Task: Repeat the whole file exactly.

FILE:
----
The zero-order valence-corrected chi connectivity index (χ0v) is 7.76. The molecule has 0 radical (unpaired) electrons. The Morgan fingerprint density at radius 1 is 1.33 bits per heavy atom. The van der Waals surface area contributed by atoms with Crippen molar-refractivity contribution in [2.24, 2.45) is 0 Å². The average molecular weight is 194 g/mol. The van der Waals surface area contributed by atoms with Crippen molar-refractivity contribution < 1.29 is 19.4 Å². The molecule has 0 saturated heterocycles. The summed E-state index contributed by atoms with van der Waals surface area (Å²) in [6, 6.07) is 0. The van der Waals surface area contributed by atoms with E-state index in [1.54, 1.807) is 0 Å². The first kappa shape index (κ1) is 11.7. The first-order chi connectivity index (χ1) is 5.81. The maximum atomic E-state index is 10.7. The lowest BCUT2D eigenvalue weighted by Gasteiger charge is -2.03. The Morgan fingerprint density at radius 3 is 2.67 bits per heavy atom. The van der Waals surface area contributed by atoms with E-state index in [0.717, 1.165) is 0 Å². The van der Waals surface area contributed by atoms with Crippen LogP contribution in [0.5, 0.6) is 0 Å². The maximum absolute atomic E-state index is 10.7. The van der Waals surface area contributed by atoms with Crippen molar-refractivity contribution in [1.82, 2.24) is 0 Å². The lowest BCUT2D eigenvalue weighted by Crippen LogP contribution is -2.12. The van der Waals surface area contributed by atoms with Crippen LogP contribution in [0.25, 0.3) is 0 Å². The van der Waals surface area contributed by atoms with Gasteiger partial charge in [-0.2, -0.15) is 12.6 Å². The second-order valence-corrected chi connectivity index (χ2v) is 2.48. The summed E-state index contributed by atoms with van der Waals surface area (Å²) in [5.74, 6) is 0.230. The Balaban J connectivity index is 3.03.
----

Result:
The zero-order valence-corrected chi connectivity index (χ0v) is 7.76. The molecule has 0 radical (unpaired) electrons. The Morgan fingerprint density at radius 1 is 1.33 bits per heavy atom. The van der Waals surface area contributed by atoms with Crippen molar-refractivity contribution in [2.24, 2.45) is 0 Å². The average molecular weight is 194 g/mol. The van der Waals surface area contributed by atoms with Crippen molar-refractivity contribution < 1.29 is 19.4 Å². The molecule has 0 saturated heterocycles. The summed E-state index contributed by atoms with van der Waals surface area (Å²) in [6, 6.07) is 0. The van der Waals surface area contributed by atoms with E-state index in [1.54, 1.807) is 0 Å². The first kappa shape index (κ1) is 11.7. The first-order chi connectivity index (χ1) is 5.81. The maximum atomic E-state index is 10.7. The lowest BCUT2D eigenvalue weighted by Gasteiger charge is -2.03. The Morgan fingerprint density at radius 3 is 2.67 bits per heavy atom. The van der Waals surface area contributed by atoms with E-state index in [0.717, 1.165) is 0 Å². The van der Waals surface area contributed by atoms with Crippen LogP contribution in [0.5, 0.6) is 0 Å². The maximum absolute atomic E-state index is 10.7. The van der Waals surface area contributed by atoms with Crippen molar-refractivity contribution in [1.82, 2.24) is 0 Å². The lowest BCUT2D eigenvalue weighted by Crippen LogP contribution is -2.12. The van der Waals surface area contributed by atoms with Crippen LogP contribution in [0.25, 0.3) is 0 Å². The van der Waals surface area contributed by atoms with Gasteiger partial charge in [-0.2, -0.15) is 12.6 Å². The second-order valence-corrected chi connectivity index (χ2v) is 2.48. The summed E-state index contributed by atoms with van der Waals surface area (Å²) in [5.74, 6) is 0.230. The Balaban J connectivity index is 3.03.